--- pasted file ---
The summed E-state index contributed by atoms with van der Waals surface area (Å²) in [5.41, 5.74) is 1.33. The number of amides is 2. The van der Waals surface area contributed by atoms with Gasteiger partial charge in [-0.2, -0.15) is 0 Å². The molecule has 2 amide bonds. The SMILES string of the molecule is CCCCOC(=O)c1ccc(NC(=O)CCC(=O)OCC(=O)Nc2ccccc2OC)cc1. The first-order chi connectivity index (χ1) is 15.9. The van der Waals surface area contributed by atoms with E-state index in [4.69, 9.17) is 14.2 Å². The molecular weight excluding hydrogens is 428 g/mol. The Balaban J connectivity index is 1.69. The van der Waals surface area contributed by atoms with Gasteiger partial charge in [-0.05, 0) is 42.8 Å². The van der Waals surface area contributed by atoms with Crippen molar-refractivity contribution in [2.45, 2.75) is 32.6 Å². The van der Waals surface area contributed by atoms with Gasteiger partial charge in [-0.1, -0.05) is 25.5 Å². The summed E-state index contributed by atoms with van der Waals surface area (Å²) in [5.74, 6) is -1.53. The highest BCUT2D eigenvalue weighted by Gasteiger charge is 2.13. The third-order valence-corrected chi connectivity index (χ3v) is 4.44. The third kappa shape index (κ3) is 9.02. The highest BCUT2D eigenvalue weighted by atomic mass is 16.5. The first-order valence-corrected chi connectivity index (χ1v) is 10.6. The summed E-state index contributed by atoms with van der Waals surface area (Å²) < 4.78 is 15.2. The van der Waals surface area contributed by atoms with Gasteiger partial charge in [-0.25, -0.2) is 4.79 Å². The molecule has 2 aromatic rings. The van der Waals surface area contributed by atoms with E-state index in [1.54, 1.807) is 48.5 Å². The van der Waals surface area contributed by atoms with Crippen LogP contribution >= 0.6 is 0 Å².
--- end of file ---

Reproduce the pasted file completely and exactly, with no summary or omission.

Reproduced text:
The summed E-state index contributed by atoms with van der Waals surface area (Å²) in [5.41, 5.74) is 1.33. The number of amides is 2. The van der Waals surface area contributed by atoms with Gasteiger partial charge in [-0.2, -0.15) is 0 Å². The molecule has 2 amide bonds. The SMILES string of the molecule is CCCCOC(=O)c1ccc(NC(=O)CCC(=O)OCC(=O)Nc2ccccc2OC)cc1. The first-order chi connectivity index (χ1) is 15.9. The van der Waals surface area contributed by atoms with E-state index in [4.69, 9.17) is 14.2 Å². The molecular weight excluding hydrogens is 428 g/mol. The Balaban J connectivity index is 1.69. The van der Waals surface area contributed by atoms with Gasteiger partial charge in [-0.05, 0) is 42.8 Å². The van der Waals surface area contributed by atoms with Crippen molar-refractivity contribution in [2.45, 2.75) is 32.6 Å². The van der Waals surface area contributed by atoms with Gasteiger partial charge in [-0.1, -0.05) is 25.5 Å². The summed E-state index contributed by atoms with van der Waals surface area (Å²) in [5.74, 6) is -1.53. The highest BCUT2D eigenvalue weighted by Gasteiger charge is 2.13. The third-order valence-corrected chi connectivity index (χ3v) is 4.44. The third kappa shape index (κ3) is 9.02. The highest BCUT2D eigenvalue weighted by atomic mass is 16.5. The first-order valence-corrected chi connectivity index (χ1v) is 10.6. The summed E-state index contributed by atoms with van der Waals surface area (Å²) < 4.78 is 15.2. The van der Waals surface area contributed by atoms with Gasteiger partial charge in [-0.25, -0.2) is 4.79 Å². The molecule has 2 aromatic rings. The van der Waals surface area contributed by atoms with E-state index in [1.54, 1.807) is 48.5 Å². The van der Waals surface area contributed by atoms with Crippen LogP contribution >= 0.6 is 0 Å².